The laboratory has identified a novel type of ependymal cell (E2) that has two long cilia anchored by two basal bodies that are 30-100 fold larger than those in other cells (Mirzadeh et al. 2008, 2017). E2 cells are found in strategic locations of the ventricular system, next to Neural Stem Cells (NSCs) in the walls of the lateral ventricle and in regions of the third and fourth ventricle critical to feeding and glucose regulation, circadian rhythms, consciousness, alertness and sleep (Mirzadeh et al. 2017). Interestingly, E2-like cells have been also observed in ependymomas, suggesting a link to proliferating progenitors and cancer (Alfaro-Cervell et al. 2015; Ho, Caccamo, and Garcia 1994). E2 cells' genetic profile, the composition and organization of their unique cilia and basal bodies, their developmental origin, their regenerative capacity, and their function are not known. Ependymal (E) cells remain one of the least understood glial cell types in the brain, yet these cells are involved in functions that are essential for proper brain function. Multiciliated ependymal (E1) cells, through the coordinated beating of their ~50 motile cilia, contribute to cerebrospinal fluid (CSF) flow, and are required to prevent hydrocephalus (Jimnez et al. 2014; Ohata and Alvarez-Buylla 2016; Banizs et al. 2005). In the lateral ventricles, E cells contribute to the regulation of adult neural stem cells (NSCs) and neuronal migration in the largest germinal zone of the adult brain: the ventricular-subventricular zone (V-SVZ). How E cells sense and transmit CSF signals to this germinal niche remains unknown. It is unlikely that E2 cells through their two cilia contribute significantly to CSF flow. Instead, we propose that E2 cilia and basal body could play a key role in the detection of CSF signals. Their location at the interface between the CSF and important brain regions strongly suggests they have pivotal, as-yet unidentified, roles in brain function. Surprisingly, preliminary data indicate that the lateral ventricle E2 cells are relatively short-lived, decrease in number with age, and are constantly regenerated in adult mice. We propose to: 1) characterize E2 cells and their cilia and basal bodies using single cell gene expression analysis, electron and ultra-high resolution microscopy; 2) determine the development and adult population dynamics of E2 cells, and identify the progenitor cells giving rise to new E2 cells in the adult (preliminary evidence suggests that E2 cells are derived from adult NSCs); and 3) investigate whether E2 cell cilia signaling modulates adult stem cell niche function, using conditional deletion of a key cilia signaling molecule enriched in E2 cells. This new knowledge will be essential to decipher the function of E2 cells in the adult V-SVZ. In addition, molecular markers and signaling pathways identified in E2 cells could help understand the cell of origin and growth control of some ependymomas. Given the presence of E2 cells in the third and fourth ventricles, and central canal, next to regions of great functional importance, this new understanding will also help studies of E cell function throughout the brain.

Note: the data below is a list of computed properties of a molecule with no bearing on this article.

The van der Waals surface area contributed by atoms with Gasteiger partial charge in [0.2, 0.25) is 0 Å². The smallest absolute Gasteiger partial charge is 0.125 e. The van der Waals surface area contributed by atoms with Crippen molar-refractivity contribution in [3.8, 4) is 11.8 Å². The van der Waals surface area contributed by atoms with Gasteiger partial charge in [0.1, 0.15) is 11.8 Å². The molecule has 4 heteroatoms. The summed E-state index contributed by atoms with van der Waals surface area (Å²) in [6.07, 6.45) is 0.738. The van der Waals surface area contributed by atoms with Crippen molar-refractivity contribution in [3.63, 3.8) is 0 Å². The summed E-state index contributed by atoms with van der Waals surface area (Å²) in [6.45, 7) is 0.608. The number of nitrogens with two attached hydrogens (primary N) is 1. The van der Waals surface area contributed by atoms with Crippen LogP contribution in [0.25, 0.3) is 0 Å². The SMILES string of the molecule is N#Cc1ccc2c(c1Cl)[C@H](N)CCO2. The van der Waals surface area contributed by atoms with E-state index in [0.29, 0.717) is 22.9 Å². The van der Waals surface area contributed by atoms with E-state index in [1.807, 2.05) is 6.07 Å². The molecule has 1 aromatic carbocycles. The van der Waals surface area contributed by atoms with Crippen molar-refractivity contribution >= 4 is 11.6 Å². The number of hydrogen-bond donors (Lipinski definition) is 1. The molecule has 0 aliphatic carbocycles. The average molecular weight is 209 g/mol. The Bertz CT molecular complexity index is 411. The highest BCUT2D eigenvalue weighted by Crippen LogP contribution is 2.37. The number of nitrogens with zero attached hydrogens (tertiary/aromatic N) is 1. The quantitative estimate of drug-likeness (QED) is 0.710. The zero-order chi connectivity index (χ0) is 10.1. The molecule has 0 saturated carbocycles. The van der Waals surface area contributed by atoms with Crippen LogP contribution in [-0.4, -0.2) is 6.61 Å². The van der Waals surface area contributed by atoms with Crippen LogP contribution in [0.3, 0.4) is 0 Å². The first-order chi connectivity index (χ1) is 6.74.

E2 ependymal cells are recently-identified, bi-ciliated cells in the walls of the brain ventricles, located next to adult neural stem cells and brain regions regulating body homeostasis. We propose to characterize E2 cells' specialized cilia, molecular signature, population dynamics, and determine how E2 cell cilia signaling regulates the adult neural stem cell niche.